The fate of the universe is in your hands, proclaims the latest DS RPG available from Disney Interactive. The plot line might sound like you’ve already been down that path a hundred times before, but the gameplay in Spectrobes won’t. Get the stylus ready for Spectrobes.
Spectrobes follows a young lad named Rallen as he learns to harness the power of Spectrobes. Now you’re probably thinking, what is a Spectrobe? Spectrobes are little beings that you can unlock and collect like your typical Pokémon game. Spectobes also incorporates the popular trading card phase with custom parts and unlockables can also be granted by inputting codes from back of Spectrobes cards. This is the real deal, or at least Disney wants it to be. One more contender trying to match the success of Pokémon with gaming and trading cards. If Spectrobes doesn’t catch on it’s not for a lack of trying. Disney has been releasing animated shorts online, but something tells me this isn’t the second coming on Mickey. Spectrobes in principle has a good foundation; the catch is if it’s good enough to latch on to the younger generation.
In the start of your adventure in Spectrobes you play as young Rallen, the dumb hero wandering into the story and not realizing his true potential. Rallen is partnered up with Jeena, the logical female aspect of the story. The main story follows these two as the go on exploring the galaxy and taking on the evil forces that threaten peace. The enemy this time around is the evil Krawl, not to be confused with Krull from 1983s, Sci-Fi movie. The Krawl don’t mess around as the cruise the galaxy destroying planets, and it’s unfortunate for them that you have just learnt you have the power to stop them by harnessing the Spectrobe race, the one entity that can remove the Krawl from existence.
This leads Rallen and crew on a mission to revive and find as many fossilized Spectrobes as possible and head up against the Krawl. It’s not as simple as finding these little creatures, besides finding them, you have to awaken them and then train them to take on the evilness. Surprisingly, Spectrobes is a lot deeper than I expected with a round-a-bout experience that you’ll either love or hate. If you’re a gamer who loves the evolution process of “growing” things then Spectrobes just got a little more exciting. The idea of a monster rancher styled Spectrobes added to this RPG is enough to make a good game, but in the end the Spectrobes get dry and don’t have enough personality to match up with the games they are trying to emulate. I would take my friendly yellow Pikachu over, the snarled red faced Specrobe any day.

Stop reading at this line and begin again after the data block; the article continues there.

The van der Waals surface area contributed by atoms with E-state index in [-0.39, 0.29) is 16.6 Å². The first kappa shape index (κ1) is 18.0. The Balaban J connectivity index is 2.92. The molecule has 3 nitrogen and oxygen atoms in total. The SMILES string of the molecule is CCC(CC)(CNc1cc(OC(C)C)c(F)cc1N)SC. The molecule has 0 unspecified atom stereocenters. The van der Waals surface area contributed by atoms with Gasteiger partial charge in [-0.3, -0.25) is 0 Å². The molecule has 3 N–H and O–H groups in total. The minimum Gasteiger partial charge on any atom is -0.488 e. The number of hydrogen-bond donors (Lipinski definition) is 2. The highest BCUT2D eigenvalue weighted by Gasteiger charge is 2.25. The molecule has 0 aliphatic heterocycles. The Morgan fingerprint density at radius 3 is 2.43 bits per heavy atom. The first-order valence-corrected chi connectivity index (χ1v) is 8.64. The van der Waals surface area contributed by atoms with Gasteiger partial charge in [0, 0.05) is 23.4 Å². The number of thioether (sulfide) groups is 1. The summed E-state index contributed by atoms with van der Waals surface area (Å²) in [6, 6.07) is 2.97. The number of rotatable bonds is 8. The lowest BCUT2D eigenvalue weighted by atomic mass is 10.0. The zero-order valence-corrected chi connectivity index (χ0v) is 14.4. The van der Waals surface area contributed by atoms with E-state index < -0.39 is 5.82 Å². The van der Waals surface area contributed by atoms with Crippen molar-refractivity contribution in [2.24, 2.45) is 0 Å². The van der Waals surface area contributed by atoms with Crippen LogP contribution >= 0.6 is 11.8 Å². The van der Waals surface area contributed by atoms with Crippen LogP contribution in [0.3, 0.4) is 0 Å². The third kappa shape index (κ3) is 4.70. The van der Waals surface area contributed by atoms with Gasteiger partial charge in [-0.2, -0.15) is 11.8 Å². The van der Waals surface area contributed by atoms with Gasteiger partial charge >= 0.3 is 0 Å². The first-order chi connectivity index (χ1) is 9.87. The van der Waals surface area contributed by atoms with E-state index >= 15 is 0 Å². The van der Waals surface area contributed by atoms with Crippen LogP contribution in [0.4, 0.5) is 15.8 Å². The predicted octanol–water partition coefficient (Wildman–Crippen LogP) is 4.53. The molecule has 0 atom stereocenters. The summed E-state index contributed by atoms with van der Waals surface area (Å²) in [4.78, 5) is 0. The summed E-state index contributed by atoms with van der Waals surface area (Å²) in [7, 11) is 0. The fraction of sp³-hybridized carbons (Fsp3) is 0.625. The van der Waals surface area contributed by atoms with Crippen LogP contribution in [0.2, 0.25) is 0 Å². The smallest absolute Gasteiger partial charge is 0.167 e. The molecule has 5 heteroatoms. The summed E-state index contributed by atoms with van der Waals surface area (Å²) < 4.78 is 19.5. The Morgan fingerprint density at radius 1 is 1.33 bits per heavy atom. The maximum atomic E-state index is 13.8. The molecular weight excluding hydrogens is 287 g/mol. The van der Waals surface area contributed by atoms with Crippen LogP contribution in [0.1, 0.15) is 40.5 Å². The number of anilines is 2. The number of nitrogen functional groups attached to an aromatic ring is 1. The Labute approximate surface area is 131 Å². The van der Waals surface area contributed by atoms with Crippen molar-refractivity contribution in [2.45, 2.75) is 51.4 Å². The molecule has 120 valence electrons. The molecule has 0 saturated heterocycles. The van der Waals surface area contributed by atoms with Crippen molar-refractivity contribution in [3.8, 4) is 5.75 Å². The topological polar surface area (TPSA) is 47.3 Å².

Spectrobes almost makes it as a solid role-playing experience, but it falls into a few trappings that keep it locked down in hibernation. For starters Spectrobes the dialog between the characters is so predictable it becomes stale and boring. The plot line also falls into a trite affair that isn’t helped by the pages of text conversations. It’s like they wanted to throw away any interest gamers had in the story. If you stick around long enough to get rolling you’ll be getting into the game, and then the game mechanics start to grow old and become a lot more tedious and monotonous then it should be.
Walking through Specrobes feels as alive as a corpse. The barren environments and dull graphical presentation gets rather boring quickly. Being creative Jupiter Corp tried to mixes things up with the display on both of the DS screens, but I never felt like it was a whole picture. I mainly fixated on the lower screen because everything was a under whelming and not worth the effort of looking around. This directly ties in with the gameplay which is equally as dull. I never felt a groove in the navigation, or the combat system that takes up the majority of the game. As time went on I wanted to give it up, but for the process of this review I continued on.
In the combat Jupiter tried to be over innovative which ended up falling in a ditch. The mechanics of battles has you warped into a small area using the stylus and buttons to fight the enemy along with your Spectrobes. The battles never became interesting and it looks like a bunch of characters running around playing touch tag. Since the Spectrobes and combat is a big part of the game, this area really needed a lot of attention and I believe this missed the mark during the process of trying to do more then necessary. Don’t get me wrong, I love games that take risks, and Spectrobes definitely did that with this unique combat system, but in the end it doesn’t work as good as other more “traditional” systems.
I’m sure some gamers might be on the flip side of this review and love the combat and other aspects of Spectrobes that I didn’t get. If so then you can get a little more out of your game then the main story. In Spectrobes you can go head to head against a friend, or trade Spectrobes between your two Nintendo DS cartridges. The aspect of collecting and trading between friends is one of the best aspects of Spectrobes, it definitely prolongs the value of the game, and could keep you interested a little longer then expected.
I expected a lot out of Spectrobes after reading up about the game and seeing all the features and concepts it was going to offer up. Spectrobes intentions where ambitious and probably a little too wildly and aggressive which turned against the project. Spectrobes feels unbalanced and all garbled up into a mixed up mess of a game that tries to do too many things at once. The game never really settles and misses out in two main areas of RPGs that being the story and combat. I admire the attempt to go in a new direction, but it just didn’t work out this time.
Gameplay: 4.5, Graphics/Sound: 5, Innovation: 7, Mojo: 4. Final: 5 / 10